Mechanism of DNA replication
The steps involved in DNA replication are discussed here.
1.Origin of replication site
A DNA consists of many replication units called replicon. Replication is initiated in each replicon by producing a nick in one of the strands at a specific initiation point called as 'Ori-site'. The nick is produced by an enzyme called endonuclease.. In circular DNA of prokaryotes and cytoplasmic DNAs, there is only one origin of replication while there are several origin of replication in eukaryotes having giant DNA molecule.
2. Activation of deoxyribonucleotides
Free nucleotide present in the nucleoplasm as deoxyribonucleosides monophosphate (dNMPs)-dAMPs, dGMPs, dCMPs,dTMPs are activated into triphosphates (dATPs, dGTPs, dCTPs, dTTPs) by the help of enzyme phosphorylase in the presence of ATP. This process is phosphorylation.
3.Unwinding of DNA helix
Unwinding of the two DNA strands takes place in the presence of the enzyme helicase which breaks the hydrogen bond between the nucleotide. Due to unwinding of two DNA strands, a Y-shaped structure is formed called replication fork. Now, two separated DNA strands are called the templates. Unwinding creates coiling tension ahead of moving replication fork. To relieve the stress due to the super coiling, Topoisomerase-I (also called DNA gyrase) breaks the phosphodiester link in one of strands of the helix and thus allows the helix to rotate around the remaining unbroken strand. The enzyme then quickly reseals the link and thus the phosphodiester link is reformed. As soon as the unwinding takes place, a protein called single stranded binding protein (SSB) helps in stabilizing the nucleotide and prevents their annealing. Thus, SSB is also called Helix Destabilizing(HD) protein.
4. Formation of RNA primer
Replication is guided by a RNA primer. RNA primer is a small strand of RNA which is synthesized by an enzyme primase. Primer is attached on the template DNA at a site called initiation site from where DNA synthesis begins. Replication is always initiated from 5' to 3' direction on the master strand 3'-5'.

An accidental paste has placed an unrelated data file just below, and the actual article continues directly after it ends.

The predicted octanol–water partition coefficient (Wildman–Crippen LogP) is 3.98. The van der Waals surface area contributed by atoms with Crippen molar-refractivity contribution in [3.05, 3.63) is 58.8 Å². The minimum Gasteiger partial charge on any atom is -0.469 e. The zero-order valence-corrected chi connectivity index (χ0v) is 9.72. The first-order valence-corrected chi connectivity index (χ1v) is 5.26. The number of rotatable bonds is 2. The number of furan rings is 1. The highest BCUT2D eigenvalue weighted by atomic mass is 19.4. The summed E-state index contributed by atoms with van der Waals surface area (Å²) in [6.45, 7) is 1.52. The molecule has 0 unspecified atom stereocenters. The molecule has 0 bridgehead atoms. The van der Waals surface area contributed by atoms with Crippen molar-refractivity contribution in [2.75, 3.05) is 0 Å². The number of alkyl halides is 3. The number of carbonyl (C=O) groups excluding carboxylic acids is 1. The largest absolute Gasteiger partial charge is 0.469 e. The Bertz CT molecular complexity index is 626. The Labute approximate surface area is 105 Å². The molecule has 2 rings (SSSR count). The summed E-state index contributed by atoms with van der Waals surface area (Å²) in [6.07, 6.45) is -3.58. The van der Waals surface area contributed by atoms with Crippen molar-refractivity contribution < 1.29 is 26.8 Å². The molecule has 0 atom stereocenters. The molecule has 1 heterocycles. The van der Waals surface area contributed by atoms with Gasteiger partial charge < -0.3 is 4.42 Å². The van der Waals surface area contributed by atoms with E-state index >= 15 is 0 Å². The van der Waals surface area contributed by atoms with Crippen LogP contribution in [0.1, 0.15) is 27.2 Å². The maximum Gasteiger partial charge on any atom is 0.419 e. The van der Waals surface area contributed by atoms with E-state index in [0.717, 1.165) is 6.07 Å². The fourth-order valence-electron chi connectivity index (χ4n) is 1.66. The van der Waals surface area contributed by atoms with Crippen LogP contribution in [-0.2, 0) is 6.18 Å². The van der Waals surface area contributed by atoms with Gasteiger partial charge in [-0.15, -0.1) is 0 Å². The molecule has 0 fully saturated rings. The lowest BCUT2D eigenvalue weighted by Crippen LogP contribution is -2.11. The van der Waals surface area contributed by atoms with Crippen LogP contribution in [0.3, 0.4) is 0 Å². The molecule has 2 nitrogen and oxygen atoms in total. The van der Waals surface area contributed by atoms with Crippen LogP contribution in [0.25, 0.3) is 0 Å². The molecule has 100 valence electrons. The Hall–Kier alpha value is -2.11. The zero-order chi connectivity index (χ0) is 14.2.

5. Elongation of new strand
Once the primer strand is formed, DNA replication begins with the help of DNA polymarase-III (in prokaryotes) and DNA polymarase in (eukaryotes) along with the ATP and Mg2+. Nucleotide chain formation proceeds from the initiation site by the addition of new bases. Due to base specificity (A pairs with T and G pairs with C), bases of the template DNA strand attracts its complementary bases from nucleoplasm. New bases are added only in the direction 5' to 3' in the master strand 3'-5'.
Replication proceeds on both template DNA strand. Therefore, the replication process is bi-directional. Since the strands are anti parallel, the new strands must be formed in opposite directions. Replication is continuous in one template strand, i.e. single RNA primer is responsible for the formation of the whole strand, thus formed new strand is called leading strand. However, the replication is not continuous on the other template i.r. more than one RNA primers are responsible for the formation of the whole strand. As a result, many smaller segments are formed, called Okazaki fragments. The final gaps between the newly formed Okazaki fragments are joined together by a DNA ligase enzyme which forms a complete daughter strand. Such strand is called lagging strand. After nucleotide chain formation is complete, the RNA primer is removed and the gap is filled by complementary bases. It is made possible by enzyme DNA ligase.
In some DNA molecules, replication is terminated whenever two replication forks meet. In others, specific termination sequences block further replication. A termination protein called 'Tus' in bacteria binds and the blocks the movement of the helicase and preventing further DNA replication.
7. Proof-reading and DNA repair
Sometimes wrong bases may be inserted during replication. The probability of such error is about once per 100,000 nucleotide. This error is corrected in a process called proofreading. The exonuclease activity of DNA polymerase removes the incorrectly paired nucleotide and then inserts the correct nucleotide.
Finally, daughter DNAs are synthesized. Each DNA molecule has one strand from the parent and one is new. It means half of the original DNA is conserved and half is newly synthesized. This is called semi-conservative mode of DNA replication.